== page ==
By Dan Shine
Savin Rock’s Transition
Those of us of a certain age have fond and romanticized memories of Old Savin Rock. It was a wonderful, magical place, and maybe it could have been rehabilitated and retained, but this was not to be.
The Boy can still recall the magic of the Rock; but he can also recall a Savin Rock of broken sidewalks, broken glass, weeds, bums and poor sanitation. And he remembers Saturday and Sunday mornings on Kelsey Avenue during the warmer months, when he and father would have the regular task of picking up garbage, leftover food and drink containers, and other assorted objects which had been flung from car windows, and onto their lawn, as the evening’s revelers drove home. Dinnertime talk became more and more frequent as to “what should be done” about all of this.
Apparently, they weren’t alone–West Haven taxpayers expressed their will by referendum in 1963, and in 1967 the various structures of Old Savin Rock were demolished, one-by-one.
However, every story has more than one side to it, and this one is no exception. Below, we share the words of Sue Burke Hutchinson, daughter of longtime Savin Rock Consessionaire Maggie Burke:
It’s October, 1965, dreary, chilly and gray. It’s the day we are to empty our stand in Savin Rock’s old Midway.
I remember walking the back way with Aunt Marie; Hill Street, across Ward Street, through the parking lot to Palace Street. Down the Midway, and past Ihne’s bar.
I remember the silence. Hers, mine, the empty streets, echoing with its emptiness. The destruction all around, houses being demolished, Tiernans half gone, all the heavy equipment sitting in the parking lot, waiting for the next day.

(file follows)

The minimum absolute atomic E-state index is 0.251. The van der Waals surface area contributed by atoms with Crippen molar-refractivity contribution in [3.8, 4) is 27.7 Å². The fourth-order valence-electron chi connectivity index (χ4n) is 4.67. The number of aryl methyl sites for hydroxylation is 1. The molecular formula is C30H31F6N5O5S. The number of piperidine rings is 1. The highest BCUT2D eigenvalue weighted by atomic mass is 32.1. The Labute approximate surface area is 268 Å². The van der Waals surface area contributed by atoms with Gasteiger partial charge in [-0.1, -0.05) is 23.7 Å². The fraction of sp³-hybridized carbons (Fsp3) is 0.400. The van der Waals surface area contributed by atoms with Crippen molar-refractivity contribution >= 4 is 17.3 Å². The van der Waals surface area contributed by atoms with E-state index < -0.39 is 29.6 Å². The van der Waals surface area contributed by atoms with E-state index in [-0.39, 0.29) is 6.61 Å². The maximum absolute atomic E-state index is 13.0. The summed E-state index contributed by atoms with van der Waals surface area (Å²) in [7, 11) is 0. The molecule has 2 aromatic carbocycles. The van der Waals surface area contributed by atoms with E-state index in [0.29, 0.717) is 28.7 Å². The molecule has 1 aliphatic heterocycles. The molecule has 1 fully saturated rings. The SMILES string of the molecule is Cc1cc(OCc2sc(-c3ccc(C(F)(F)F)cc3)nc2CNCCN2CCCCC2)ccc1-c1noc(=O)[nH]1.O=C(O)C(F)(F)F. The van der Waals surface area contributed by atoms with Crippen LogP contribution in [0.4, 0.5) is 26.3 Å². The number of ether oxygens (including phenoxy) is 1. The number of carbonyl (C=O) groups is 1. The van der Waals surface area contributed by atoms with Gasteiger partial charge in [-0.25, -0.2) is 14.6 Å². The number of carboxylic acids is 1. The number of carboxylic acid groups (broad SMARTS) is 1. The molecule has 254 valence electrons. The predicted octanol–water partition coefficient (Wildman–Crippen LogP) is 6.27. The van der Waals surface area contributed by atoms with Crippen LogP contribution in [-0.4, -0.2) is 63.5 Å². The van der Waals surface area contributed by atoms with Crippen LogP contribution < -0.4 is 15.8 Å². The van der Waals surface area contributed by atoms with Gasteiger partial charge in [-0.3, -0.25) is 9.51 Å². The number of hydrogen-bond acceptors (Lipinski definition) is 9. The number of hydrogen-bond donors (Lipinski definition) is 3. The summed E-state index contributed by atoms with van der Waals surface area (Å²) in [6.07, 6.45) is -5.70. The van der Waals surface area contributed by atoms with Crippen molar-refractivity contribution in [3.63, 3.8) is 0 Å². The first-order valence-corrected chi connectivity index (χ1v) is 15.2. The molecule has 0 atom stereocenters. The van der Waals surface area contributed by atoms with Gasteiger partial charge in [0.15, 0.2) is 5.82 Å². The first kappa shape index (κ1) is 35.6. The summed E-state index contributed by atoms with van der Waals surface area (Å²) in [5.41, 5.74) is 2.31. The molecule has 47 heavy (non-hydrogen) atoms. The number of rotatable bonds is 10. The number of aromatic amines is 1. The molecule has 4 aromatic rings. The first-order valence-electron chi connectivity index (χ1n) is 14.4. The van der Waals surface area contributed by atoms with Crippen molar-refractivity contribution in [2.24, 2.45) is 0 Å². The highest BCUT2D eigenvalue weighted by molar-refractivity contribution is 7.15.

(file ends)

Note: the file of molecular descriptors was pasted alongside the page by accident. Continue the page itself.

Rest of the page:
Sadness deep in our souls, knowing even at my age of 16, life was changing big time. Our house was going down soon, Aunt Marie’s also. Our livelihood had been taken away, and everything I knew for sixteen years was being destroyed. I didn’t understand it then, I do now, but still hold bitterness somewhere deep inside.
Walking down the Midway, I saw that other concessionaires were doing the same, some had signs of merchandise for sale, pickup trucks in the Midway filling up with the prizes people coveted and came from miles around to win, tossed around like the junk they were.
At our stand, Lenny was already there, taking down the wooden shutters to open up for the last time. His face said it all.
No one spoke, no greeting, no chatter, just the sounds of people emptying their stands. No rides open, no food stands open, except Cameron’s, the flying horses, the arcade and fascination. Nobody was around, it was as though they knew to stay away; to let us grieve and work privately; to respect this day for what it was.
So we packed prizes in boxes for hours. Bill Cameron came by with coffee and rolls and to hug and say goodbye. As we worked, the tears just kept flowing, silently, just kept coming, mine mostly for my Aunt and for Mom, for their sadness.
I remember thinking for the first time, how dirty and shabby it all was. Maybe it was time? Was there a better plan for my family?